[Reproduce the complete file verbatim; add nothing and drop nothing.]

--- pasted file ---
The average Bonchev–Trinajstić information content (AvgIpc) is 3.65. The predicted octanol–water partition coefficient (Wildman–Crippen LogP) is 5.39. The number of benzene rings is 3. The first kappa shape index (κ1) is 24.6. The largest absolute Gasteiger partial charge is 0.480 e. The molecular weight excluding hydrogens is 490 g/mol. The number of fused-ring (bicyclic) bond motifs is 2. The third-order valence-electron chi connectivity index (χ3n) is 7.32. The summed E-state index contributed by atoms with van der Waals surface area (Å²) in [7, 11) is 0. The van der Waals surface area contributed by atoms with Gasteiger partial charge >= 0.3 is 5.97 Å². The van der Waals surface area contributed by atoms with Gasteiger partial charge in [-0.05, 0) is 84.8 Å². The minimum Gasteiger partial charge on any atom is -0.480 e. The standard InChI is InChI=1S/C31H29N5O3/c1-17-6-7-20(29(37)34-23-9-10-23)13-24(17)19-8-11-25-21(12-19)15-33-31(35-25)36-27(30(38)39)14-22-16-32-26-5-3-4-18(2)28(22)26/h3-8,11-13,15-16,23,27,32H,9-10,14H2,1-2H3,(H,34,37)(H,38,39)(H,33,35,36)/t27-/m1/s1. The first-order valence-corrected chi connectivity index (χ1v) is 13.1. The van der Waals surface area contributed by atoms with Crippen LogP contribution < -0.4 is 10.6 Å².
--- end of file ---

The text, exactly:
The average Bonchev–Trinajstić information content (AvgIpc) is 3.65. The predicted octanol–water partition coefficient (Wildman–Crippen LogP) is 5.39. The number of benzene rings is 3. The first kappa shape index (κ1) is 24.6. The largest absolute Gasteiger partial charge is 0.480 e. The molecular weight excluding hydrogens is 490 g/mol. The number of fused-ring (bicyclic) bond motifs is 2. The third-order valence-electron chi connectivity index (χ3n) is 7.32. The summed E-state index contributed by atoms with van der Waals surface area (Å²) in [7, 11) is 0. The van der Waals surface area contributed by atoms with Gasteiger partial charge >= 0.3 is 5.97 Å². The van der Waals surface area contributed by atoms with Gasteiger partial charge in [-0.05, 0) is 84.8 Å². The minimum Gasteiger partial charge on any atom is -0.480 e. The standard InChI is InChI=1S/C31H29N5O3/c1-17-6-7-20(29(37)34-23-9-10-23)13-24(17)19-8-11-25-21(12-19)15-33-31(35-25)36-27(30(38)39)14-22-16-32-26-5-3-4-18(2)28(22)26/h3-8,11-13,15-16,23,27,32H,9-10,14H2,1-2H3,(H,34,37)(H,38,39)(H,33,35,36)/t27-/m1/s1. The first-order valence-corrected chi connectivity index (χ1v) is 13.1. The van der Waals surface area contributed by atoms with Crippen LogP contribution < -0.4 is 10.6 Å².